ok, that's a rhetorical, I am a woman not a guy in disguise ... just seems to me the book can give the 'wrong" message if you think about it.

4 comments:

Lana said...

I never really looked at the book this way. I will have to seriously mull it over. I guess you could get the wrong message from the book, I do agree.

Another thought I had on why some of the "magic" and events turned wrong...was so much magical meddling was going on by several of the characters.

I do see the connection of Gwen and Igraine looking so much alike in looks and attitude, and Arthur's respect could stem from that. Good Point.

Also, Arthur's love for Lancelot. Sometimes I got the feeling he loved Lancelot more than his wife. I was not sure of what sort of love exactly. I got the homosexual vibe about it, sometimes.

I will also agree...that Mordrid would have been completely different had morgaine stuck around and raised the boy as she should have and then had him fostered properly. I also feel that leaving Mordrid to be raised by a somewhat vindictive Morgause was not the best choise for Morgaine to make. I always felt Morgause had a plan and wanted to use Mordrid against Vivianne/Arthur, etc.

Just some of my observances...

MaryBeth said...

You are saying some of the same things I have been saying for years, and which most women get angry with me about! lol

But you have to look at the author. MZB was mainly christian when she wrote this, she actually became a christian minister. She believed in women's empowerment, yet she was very tied up in today's patriarchal cultural. She could never quite make the step away from it totally, hence even in the books, she ends with everyone going back to *god* with the Goddess in a subservient role.

I would love to see such a story written by a totally Pagan woman. I think it would be VERY different.

Linda said...

I also had mixed feelings about the women in this book - if it's so "feminist" why do so many of the female characters make the wrong decisions? I guess my feeling is that women aren't perfect (just like men). Some are good, some are bad, some want to do the right thing but can't, and some are just ignorant. I think MZB did a good job of showing all sides of people - positive and negative. If the goddess culture prevailed there's no guarantee that Britain would become a perfect society, just as Christianity/patriarchal society does not guarantee a perfect society, either.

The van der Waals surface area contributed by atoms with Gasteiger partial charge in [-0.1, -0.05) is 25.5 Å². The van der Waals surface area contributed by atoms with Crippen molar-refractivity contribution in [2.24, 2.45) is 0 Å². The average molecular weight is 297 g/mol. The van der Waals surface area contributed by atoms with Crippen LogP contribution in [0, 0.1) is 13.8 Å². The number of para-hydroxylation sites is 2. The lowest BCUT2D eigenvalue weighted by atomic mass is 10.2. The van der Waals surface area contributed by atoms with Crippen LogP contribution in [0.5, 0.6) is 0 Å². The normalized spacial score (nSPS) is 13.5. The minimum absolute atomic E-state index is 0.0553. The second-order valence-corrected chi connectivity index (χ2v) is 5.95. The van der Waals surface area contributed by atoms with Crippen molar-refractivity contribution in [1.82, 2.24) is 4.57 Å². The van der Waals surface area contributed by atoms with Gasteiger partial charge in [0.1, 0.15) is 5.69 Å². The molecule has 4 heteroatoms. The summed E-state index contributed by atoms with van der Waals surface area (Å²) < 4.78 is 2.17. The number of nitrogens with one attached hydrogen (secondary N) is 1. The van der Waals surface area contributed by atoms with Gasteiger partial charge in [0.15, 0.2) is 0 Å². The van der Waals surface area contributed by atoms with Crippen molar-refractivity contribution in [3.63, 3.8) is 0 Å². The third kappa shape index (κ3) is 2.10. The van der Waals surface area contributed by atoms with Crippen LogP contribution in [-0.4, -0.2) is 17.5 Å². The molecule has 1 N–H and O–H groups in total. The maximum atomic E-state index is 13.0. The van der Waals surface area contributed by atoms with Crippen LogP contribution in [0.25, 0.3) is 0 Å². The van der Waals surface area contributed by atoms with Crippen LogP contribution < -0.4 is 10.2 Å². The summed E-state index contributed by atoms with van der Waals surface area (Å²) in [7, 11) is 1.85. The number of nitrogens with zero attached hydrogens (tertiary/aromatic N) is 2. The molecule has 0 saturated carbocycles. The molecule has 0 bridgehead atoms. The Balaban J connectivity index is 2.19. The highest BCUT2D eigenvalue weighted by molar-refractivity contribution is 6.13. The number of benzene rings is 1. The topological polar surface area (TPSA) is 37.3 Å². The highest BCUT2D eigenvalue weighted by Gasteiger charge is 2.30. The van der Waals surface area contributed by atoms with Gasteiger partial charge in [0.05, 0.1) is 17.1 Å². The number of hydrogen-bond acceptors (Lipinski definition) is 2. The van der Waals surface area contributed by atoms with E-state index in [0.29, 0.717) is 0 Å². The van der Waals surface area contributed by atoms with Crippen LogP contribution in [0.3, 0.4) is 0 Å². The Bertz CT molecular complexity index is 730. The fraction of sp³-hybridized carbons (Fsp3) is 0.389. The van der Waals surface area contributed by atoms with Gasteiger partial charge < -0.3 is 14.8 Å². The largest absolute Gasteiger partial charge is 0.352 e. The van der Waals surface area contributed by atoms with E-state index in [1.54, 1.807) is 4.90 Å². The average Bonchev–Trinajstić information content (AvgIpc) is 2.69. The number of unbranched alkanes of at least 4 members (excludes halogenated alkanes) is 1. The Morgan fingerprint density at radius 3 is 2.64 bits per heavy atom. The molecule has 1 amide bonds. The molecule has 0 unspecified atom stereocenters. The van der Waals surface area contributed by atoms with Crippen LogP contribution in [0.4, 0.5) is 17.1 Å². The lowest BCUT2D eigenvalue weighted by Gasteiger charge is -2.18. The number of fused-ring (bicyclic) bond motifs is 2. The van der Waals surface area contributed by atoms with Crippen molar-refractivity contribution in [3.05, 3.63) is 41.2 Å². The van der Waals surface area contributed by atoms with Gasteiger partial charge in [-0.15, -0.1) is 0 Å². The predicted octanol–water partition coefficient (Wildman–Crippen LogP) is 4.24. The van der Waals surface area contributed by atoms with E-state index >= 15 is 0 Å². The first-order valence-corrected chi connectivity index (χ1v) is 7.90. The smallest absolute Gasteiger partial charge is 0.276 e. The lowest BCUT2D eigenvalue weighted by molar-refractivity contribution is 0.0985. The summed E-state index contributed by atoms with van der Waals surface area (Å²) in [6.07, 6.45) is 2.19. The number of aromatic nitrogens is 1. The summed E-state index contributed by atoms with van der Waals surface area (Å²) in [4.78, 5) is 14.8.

As MZB has shown that women can be in charge of their own destiny, the men in the book are ultimately responsible for their own actions, too. For example, Mordred was incredibly used by Morgause, but he is an adult when he betrays Arthur and capable of deciding whether to go along with her plans or not. Besides, you could say Lot messed up Morgause when he first told her to kill Mordred as a baby...

What a fun topic! Ok, back to knitting!

Ann said...

I've been thinking this over and it really does come through that the women are powerful, but are constsntly making mistakes, and the men are weak.
I think, as Linda said above, that even if Britain had stayed Goddess oriented, we would still have many of the same problems. There are greedy, power-hungry people everywhere - men and women. (As Morgause is in the book.)
The whole Igraine/Gwen reflection makes a lot of sense. Many guys want to marry their moms anyway. (As a redhead, I've met many guys that have redheaded moms and have a thing for redheads. I never dated those for long!)
Then Lancelot's whole odd deal. I do think he was just gay, but fighting it, and Gwen was the closest he could get to Arthur, so it worked. (Interestingly enough, in Spamalot, Lance is gay. Also, in a Simpsons episode, Homer fusses at Marge's gay friend, telling him that gays "stole all our best names like Bruce, Julian and Lance". Just a side note.)

But, I kind of think that even if men had been in power in this book, they would have screwed things up too. I think MZB's whole tone was that nobody's perfect, and that maybe humans are gonna screw things up whatever we do. That does seem to be the case.

I like the Fairy Queen/Margaine duality thing. I had not thought of that before.